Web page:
Background: Medication treatment decisions in heart failure (HF) are currently informed by measurements of brachial artery pressure, but ventricular afterload is more accurately represented by central aortic pressure, which differs from brachial pressure. We sought to determine whether aggressive titration of vasoactive medicines beyond goal-directed heart failure medical therapy (GDMT) based upon aortic pressure improves exercise capacity and cardiovascular structure-function.
Methods and results: Subjects with chronic HF (n=50) underwent cardiopulmonary exercise testing, echocardiography, and arterial tonometry to measure aortic pressure and augmentation index, and were then randomized to aortic pressure-guided treatment (active, n=23) or conventional therapy (control, n=27). Subjects returned for 6 monthly visits wherein GDMT was first optimized. Additional vasoactive therapies were then sequentially added with the goal to reduce aortic augmentation index to 0% (active) or if brachial pressure remained elevated (control). Subjects randomized to active treatment experienced greater improvement in peak oxygen consumption compared with controls (1.37±3.76 versus -0.65±2.21 mL min(-1) kg(-1), P=0.025) though reductions in aortic augmentation index were similar (-7±9% versus -5±6%, P=0.46). Forward stroke volume increased while arterial elastance and left ventricular volumes decreased in all participants, with no between-group difference. Subjects randomized to active treatment were more likely to receive additional vasoactive therapies including nitrates, aldosterone antagonists and hydralazine, with no increased risk of hypotension or worsening renal function.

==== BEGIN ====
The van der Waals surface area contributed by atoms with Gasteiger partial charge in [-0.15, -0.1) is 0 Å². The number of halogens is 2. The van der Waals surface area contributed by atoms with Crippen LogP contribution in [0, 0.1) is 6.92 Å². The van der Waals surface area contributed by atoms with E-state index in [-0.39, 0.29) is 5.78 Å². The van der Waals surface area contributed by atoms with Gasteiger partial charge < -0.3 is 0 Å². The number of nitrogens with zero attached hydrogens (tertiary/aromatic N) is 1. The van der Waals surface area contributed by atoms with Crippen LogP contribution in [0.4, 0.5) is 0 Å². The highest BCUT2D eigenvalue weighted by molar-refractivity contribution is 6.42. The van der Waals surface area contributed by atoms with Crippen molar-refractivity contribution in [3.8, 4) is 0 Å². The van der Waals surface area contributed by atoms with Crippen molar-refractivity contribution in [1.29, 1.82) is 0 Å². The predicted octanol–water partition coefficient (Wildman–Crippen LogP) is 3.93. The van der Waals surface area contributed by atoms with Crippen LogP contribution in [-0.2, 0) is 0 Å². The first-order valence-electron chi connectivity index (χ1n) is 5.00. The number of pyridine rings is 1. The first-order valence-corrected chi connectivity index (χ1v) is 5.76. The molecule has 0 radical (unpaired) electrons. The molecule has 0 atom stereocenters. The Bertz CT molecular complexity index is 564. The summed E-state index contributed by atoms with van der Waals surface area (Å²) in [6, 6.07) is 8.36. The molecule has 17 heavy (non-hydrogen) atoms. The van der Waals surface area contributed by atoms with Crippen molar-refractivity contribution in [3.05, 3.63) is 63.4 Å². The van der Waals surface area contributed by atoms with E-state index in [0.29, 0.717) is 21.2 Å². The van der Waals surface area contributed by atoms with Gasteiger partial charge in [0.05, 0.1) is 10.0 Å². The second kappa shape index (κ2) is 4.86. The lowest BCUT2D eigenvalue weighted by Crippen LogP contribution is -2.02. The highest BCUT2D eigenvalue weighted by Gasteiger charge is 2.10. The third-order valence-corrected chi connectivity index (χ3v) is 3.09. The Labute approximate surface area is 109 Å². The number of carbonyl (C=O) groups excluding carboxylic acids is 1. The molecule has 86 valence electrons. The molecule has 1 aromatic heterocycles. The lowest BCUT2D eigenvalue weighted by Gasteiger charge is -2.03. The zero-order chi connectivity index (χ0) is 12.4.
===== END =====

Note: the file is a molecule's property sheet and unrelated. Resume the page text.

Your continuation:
Conclusions: Maximization of goal-directed medical therapy in heart failure patients may enhance afterload reduction and lead to reverse remodeling, while additional medicine titration based upon aortic pressure data improves exercise capacity in patients with heart failure.
Trial registration: ClinicalTrials.gov NCT00588692.
Keywords: aortic pressure waveform; exercise; heart failure; vasodilator; ventricular function.